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Drop rate

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Drop Rate is the probability that a monster is expected to yield a certain item when killed once by a player. When calculating a drop rate, divide the number of times you have received the certain item, by the total number of that NPC that you have killed. For example:

A common misconception is that you are guaranteed that item when you kill the NPC x number of times, where \frac{1}{x} is the drop rate. You are never guaranteed anything, no matter how many times you kill that monster. The drop rate is simply the probability of getting a certain drop in one kill. The probability that a monster will drop the item at least once in x kills is 1 minus the probability that it will not drop that item in x kills, or 1 - \left(1 - \frac{1}{y}\right)^x, where x= number of kills, and y= drop rate.

For example, if dust devils are expected to drop a Dragon chainbody once out of 15000 kills, then the probability that a player will get at least one Dragon chainbody after 15000 kills is


Which is approximately 63.21%. Similarly, we can solve for the number of Dust Devils you need to kill to have a 90% probability of getting one when you kill them:

1-\left(\frac{14999}{15000}\right)^{x} > 0.9

\left(\frac{14999}{15000}\right)^{x} < 0.1

Which yields the answer x>34538. There is also an equation for computing the probability of a certain amount r of a particular drop after n amount of kills:

P(r,n)={}^{n}\textrm{C}_{r} p^{r}q^{n-r}

And if you take the sum of this equation from when r=1 until r=n you get the probability of at least 1 drop of a particular item after n kills:

\sum_{r=1}^{n}{}^{n}\textrm{C}_{r} p^{r}q^{n-r}=1-\left (1-\frac{1}{n} \right )^{n}

Confidence IntervalsEdit

It is given to us that the confidence interval for the success probability of a model X\sim B(n,p) may be expressed as the formula[1]:

C=p\pm z_{1-\frac{\alpha}{2}}\sqrt{\frac{p(1-p)}{n}}


  • p - the assumed probability of success given by the ratio of successes to sample size. To clarify: if one were to gain 2 Divine Sigils after 2000 Corp kills, the assumed probability of success would be \frac{2}{2000}=\frac{1}{1000}=0.001
  • z_{1-\frac{\alpha}{2}} - this is the critical standard score such that P(Z\leq z_{1-\frac{\alpha}{2}})\approx1-\frac{\alpha}{2} for Z\sim N(0,1). This z-value may be found by checking with this table. Information on how to read this table may be found here.
  • \alpha - the confidence error you wish your interval to represent. An example value may be 0.05 (this represents 95% confidence).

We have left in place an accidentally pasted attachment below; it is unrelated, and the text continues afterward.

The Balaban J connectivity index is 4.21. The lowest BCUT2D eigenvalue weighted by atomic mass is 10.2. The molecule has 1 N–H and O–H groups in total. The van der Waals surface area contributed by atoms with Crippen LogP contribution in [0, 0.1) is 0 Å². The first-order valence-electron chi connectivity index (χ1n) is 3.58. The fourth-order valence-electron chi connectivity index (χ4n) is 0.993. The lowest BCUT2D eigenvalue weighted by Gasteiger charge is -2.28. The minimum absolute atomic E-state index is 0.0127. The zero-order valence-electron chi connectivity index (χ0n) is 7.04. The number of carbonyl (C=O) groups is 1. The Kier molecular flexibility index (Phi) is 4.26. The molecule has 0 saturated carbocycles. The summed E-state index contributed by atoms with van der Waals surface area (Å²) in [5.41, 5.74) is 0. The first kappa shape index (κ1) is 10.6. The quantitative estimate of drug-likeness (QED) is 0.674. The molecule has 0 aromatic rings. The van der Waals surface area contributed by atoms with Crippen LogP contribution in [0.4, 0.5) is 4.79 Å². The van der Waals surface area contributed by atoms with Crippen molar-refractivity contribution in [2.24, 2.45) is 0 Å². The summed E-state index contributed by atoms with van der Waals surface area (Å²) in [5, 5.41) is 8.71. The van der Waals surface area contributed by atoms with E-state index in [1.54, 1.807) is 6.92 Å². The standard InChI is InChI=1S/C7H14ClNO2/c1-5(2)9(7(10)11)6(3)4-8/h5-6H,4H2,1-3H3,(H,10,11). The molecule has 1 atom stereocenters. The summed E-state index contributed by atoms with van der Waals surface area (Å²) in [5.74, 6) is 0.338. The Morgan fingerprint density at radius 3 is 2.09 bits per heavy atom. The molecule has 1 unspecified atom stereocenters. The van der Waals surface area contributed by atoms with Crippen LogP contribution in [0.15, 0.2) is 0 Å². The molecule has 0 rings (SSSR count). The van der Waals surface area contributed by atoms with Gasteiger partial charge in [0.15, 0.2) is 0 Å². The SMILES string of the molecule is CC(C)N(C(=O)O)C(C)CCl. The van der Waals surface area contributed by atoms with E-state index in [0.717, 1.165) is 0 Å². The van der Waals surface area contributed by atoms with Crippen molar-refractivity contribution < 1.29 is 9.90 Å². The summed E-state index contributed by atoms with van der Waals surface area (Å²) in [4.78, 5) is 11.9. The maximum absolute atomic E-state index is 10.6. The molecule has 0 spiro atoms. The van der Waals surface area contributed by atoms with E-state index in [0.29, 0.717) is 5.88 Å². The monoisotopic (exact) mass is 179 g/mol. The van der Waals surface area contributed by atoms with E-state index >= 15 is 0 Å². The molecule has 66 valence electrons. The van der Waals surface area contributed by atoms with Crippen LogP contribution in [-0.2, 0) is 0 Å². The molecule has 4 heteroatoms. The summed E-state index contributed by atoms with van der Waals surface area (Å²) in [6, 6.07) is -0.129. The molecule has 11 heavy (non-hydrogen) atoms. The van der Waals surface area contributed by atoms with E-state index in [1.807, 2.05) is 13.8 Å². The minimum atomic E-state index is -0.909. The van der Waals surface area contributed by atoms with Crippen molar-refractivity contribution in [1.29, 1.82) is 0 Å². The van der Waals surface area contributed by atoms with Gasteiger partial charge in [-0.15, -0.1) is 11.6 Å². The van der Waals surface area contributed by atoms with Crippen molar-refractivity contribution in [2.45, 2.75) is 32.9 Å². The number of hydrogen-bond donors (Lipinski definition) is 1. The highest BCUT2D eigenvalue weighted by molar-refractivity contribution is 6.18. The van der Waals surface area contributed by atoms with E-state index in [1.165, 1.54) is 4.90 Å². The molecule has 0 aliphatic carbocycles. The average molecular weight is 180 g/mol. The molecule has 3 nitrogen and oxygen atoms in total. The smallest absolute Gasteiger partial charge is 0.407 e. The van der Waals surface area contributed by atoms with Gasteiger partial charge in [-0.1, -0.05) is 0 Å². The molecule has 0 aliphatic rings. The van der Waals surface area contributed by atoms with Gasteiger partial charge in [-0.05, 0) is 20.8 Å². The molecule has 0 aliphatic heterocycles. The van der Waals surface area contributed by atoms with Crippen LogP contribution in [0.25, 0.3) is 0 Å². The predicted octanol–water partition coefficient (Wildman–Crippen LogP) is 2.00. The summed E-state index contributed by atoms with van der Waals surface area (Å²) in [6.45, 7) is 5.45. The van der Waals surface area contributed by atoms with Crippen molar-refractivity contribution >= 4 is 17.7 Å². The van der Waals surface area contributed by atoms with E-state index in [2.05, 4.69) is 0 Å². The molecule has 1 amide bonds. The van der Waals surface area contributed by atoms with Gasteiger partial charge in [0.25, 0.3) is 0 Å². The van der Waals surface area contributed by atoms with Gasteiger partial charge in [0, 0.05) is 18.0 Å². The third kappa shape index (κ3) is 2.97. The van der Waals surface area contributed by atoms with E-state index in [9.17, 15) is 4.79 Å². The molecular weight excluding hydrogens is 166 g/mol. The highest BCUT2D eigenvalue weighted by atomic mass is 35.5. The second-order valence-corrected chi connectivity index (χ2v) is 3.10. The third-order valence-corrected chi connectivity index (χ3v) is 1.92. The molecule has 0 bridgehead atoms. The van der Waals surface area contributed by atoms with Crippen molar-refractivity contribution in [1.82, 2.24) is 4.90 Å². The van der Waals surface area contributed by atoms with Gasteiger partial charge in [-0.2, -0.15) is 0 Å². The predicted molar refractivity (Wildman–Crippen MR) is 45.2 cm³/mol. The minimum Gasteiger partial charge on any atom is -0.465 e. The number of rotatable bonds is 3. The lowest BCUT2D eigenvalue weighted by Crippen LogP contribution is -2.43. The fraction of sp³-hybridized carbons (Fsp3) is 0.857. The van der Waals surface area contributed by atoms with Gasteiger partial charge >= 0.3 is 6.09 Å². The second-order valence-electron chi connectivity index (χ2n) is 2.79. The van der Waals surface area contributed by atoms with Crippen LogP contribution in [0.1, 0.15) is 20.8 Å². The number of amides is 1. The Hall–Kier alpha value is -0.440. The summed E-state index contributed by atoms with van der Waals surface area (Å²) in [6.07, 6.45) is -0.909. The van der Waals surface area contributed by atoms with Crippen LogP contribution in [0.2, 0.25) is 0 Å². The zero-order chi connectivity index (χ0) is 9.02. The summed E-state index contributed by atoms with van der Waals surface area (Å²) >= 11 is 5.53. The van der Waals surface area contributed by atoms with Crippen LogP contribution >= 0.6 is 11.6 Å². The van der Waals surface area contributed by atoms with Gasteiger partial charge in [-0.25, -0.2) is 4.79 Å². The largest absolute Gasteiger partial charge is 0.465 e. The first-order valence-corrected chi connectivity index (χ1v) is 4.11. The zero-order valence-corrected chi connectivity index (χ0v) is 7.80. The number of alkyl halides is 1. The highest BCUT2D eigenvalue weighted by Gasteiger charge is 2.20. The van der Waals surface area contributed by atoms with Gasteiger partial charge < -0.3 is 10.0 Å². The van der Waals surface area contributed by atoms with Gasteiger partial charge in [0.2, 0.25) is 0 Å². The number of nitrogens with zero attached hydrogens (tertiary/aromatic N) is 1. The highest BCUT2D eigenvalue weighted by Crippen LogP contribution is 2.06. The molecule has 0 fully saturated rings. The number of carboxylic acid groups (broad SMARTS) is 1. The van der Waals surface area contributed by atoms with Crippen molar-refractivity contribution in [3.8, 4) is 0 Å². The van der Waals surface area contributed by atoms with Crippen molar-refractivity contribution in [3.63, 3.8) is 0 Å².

• n - the amount of trials you've conducted. In the example used in the definition of 'p', this value would be 2000.

To save the reader time, a list of possible z-values is supplied:

\alpha Confidence level z_{1-\frac{\alpha}{2}}
0.2 80% 1.28
0.1 90% 1.64
0.05 95% 1.96
0.01 99% 2.57
Example of usage

Consider the following case: we have killed a combined total of 500 Black Dragons and have gained 10 Draconic Visages between us. This suggests that we take p=\frac{10}{500}=0.02 and n=500. Now let us say that we wish to create a 95% confidence interval for our p-value (this is to say that \alpha=0.05 and z_{1-\frac{\alpha}{2}}=1.96). Our confidence interval is constructed as follows:




What this means is that we can be about 95% sure that the drop rate of Draconic Visages (from Black Dragons) is somewhere between 1 in 31 and 1 in 129.

Notes on usage
  • This method of calculating confidence intervals relies on being able to approximate our binomial model as a normal distribution -- as such, most statisticians will not use this method unless np>5 and n(1-p)>5.[2]

Trivia Edit

If we let x be an arbitrary number and 1/x be the drop rate for a particular drop, the larger x gets (in other words, the rarer the drop is), the closer the probability of obtaining that item in x kills approaches 1 - \frac{1}{e}, or approximately 0.63212, where e is the exponential constant \approx{2.718281828459045}. We can express this limit as follows:

\lim_{x \to \infty} 1 - \left(1 - \frac 1x\right)^x = 1 - \frac 1e

This follows from the definition of e:

e = \lim_{n \to \infty} \left(1 + \frac 1n\right)^n<br>
 =\sum_{i=0}^{\infty} \frac{1}{i!}

This leads to the conclusion that, given a drop rate of \frac{1}{r}, the approximate chance of not receiving a drop after n kills is \left(\frac{1}{e}\right)^\frac{n}{r}. Note that this is only accurate for large values r.

Notes Edit

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